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5 CASE HISTORIES a ASSESSMENT OF ALTERNATIVES, AND GUIDELINES FOR CHARTERING Chapter 5 completes the strategy to consider vessel charter alternatives for NOAA's ship service needs. It attempts to accomplish three objectives: 1) present a summary of the chartering experiences of other federal agencies and organizations; 2) draws on the information from the previous chapters and case histories, to make a final assessment of the chartering alternatives most appropriate for each of NOAA's mission areas; and finally, 3) presents a list of guide- lines to be considered when chartering for ship services. CHARTERING EXPERIENCE BASED ON CASE HISTORIES In examining the benefits and drawbacks of obtaining vessel support by chartering from the private sector, the committee could not overlook the pool of information to be derived from the past~chartering experi- ences of both NOAA and the other federal agencies. The committee designed a brief questionnaire requesting information for each of the categories defined in Chapter 2: bare boat, vessel with crew and required sea-going equipment (time charter), and contracting for an end product (turnkey) at either a day rate or end product fixed price (see Appendix D). Information was sought on specific contracts pertaining to contract -schedules, costs, and quality of service. The committee solicited information from all the vessel operating agencies with past experience in vessel chartering by means of this questionnaire. Respondents to the questionnaire included vessel users, owners, and operators in the federal government and the private sector. The infor- mation (summarized in Appendix D) varied in quality and specificity. However, a number of universal lessons could be learned from the good and bad experiences of the federal government using the vessel support capabilities of the private sector. It appears clear from all agency experience that for basic oceano- graphic research (and, in most instances, applied research), a contract in which a specified end product is sought (turnkey) is too inflexible an arrangement. The end product of basic research is not contractually defineable. Several agencies have, however, had excellent results in chartering a vessel with crew for scientific research. 49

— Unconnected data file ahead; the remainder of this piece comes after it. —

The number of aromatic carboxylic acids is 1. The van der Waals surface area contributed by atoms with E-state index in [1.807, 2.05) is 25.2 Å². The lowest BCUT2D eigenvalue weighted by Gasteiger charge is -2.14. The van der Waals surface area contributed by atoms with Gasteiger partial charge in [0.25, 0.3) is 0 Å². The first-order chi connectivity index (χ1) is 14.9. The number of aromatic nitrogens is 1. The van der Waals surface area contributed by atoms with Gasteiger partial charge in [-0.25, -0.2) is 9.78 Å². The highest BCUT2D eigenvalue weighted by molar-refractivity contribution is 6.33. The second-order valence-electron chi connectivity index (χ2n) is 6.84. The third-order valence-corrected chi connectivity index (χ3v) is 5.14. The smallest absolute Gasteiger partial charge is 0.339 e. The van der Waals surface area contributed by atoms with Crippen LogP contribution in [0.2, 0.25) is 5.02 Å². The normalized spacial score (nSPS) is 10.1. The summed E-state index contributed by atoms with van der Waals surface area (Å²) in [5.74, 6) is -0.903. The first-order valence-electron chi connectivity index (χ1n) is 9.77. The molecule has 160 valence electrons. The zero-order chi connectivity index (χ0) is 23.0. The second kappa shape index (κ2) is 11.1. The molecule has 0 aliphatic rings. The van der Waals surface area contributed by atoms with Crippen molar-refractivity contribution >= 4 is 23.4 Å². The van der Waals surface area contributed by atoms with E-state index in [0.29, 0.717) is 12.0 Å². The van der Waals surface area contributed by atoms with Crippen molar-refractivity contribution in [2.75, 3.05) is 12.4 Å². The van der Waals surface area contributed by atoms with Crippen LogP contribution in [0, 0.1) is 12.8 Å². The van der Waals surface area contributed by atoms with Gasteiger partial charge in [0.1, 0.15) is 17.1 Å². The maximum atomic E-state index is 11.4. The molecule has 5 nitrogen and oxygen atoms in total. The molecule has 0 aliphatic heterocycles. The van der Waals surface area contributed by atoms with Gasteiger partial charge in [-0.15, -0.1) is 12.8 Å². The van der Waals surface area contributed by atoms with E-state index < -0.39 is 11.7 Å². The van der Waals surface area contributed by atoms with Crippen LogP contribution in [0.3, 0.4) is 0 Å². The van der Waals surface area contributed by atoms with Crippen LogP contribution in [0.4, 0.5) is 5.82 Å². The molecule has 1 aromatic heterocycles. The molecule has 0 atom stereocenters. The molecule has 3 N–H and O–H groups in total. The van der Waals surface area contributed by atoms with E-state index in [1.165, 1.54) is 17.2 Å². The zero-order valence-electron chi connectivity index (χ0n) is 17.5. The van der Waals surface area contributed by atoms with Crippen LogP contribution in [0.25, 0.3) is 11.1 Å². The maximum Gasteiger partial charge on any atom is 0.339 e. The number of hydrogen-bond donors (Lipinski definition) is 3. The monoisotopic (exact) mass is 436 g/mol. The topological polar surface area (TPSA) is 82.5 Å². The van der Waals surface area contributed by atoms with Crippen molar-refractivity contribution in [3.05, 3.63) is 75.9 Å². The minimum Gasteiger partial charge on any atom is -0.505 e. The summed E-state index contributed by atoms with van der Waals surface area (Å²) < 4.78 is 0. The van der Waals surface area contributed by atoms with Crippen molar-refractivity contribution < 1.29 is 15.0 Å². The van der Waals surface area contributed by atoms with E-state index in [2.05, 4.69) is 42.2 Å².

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50 TABLE 5-1 Relative Assessment of Potential for NOAA Charter or Contract Applications Mission Area Bare boat Charter Time Charter Turnkey Contract Bathymetry Short term none poor poor Long term good good good Fisheries Short term none fair fair Long term good good fair Oceanographic and atmospheric research Short term none fair fair Long term good good none Many contracts that the government technical personnel consider marginal or unsatisfactory can be attributed to central procurement and contracting. Also, most examples of effective government contracts in which an end product is sought (turnkey) have had technically qualified government personnel (uniformed or civilian) aboard the contractor's vessels overseeing the vessel operations in real time. Based on past experiences, it appears that chartering can be applied to the advantage of the vessel user. However, several lessons can be drawn from these experiences in order to ensure greater success in future vessel chartering. Chartering using a turnkey arrangement is not appropriate for basic and applied research functions because end products are not defineable. Contracting through central procurement is not advised for technically complex contracts. Lastly, quality assurance of technical operations can be maintained by placing govern- ment personnel aboard contract vessels in an oversight capacity. ASSESSMENT OF NOAA CHARTER ALTERNATIVES Based on information gathered for this study, the committee evalu- ated each of the potential charter arrangements for short-term or long-term contracts with respect to each of the NOAA mission areas. Table 5-1 summarizes the relative assessments which are discussed in greater detail below. The chartering alternatives were rated on a relative scale as follows: o None--chartering is not a viable solution for NOAA to obtain ship services and in-house capability should be used.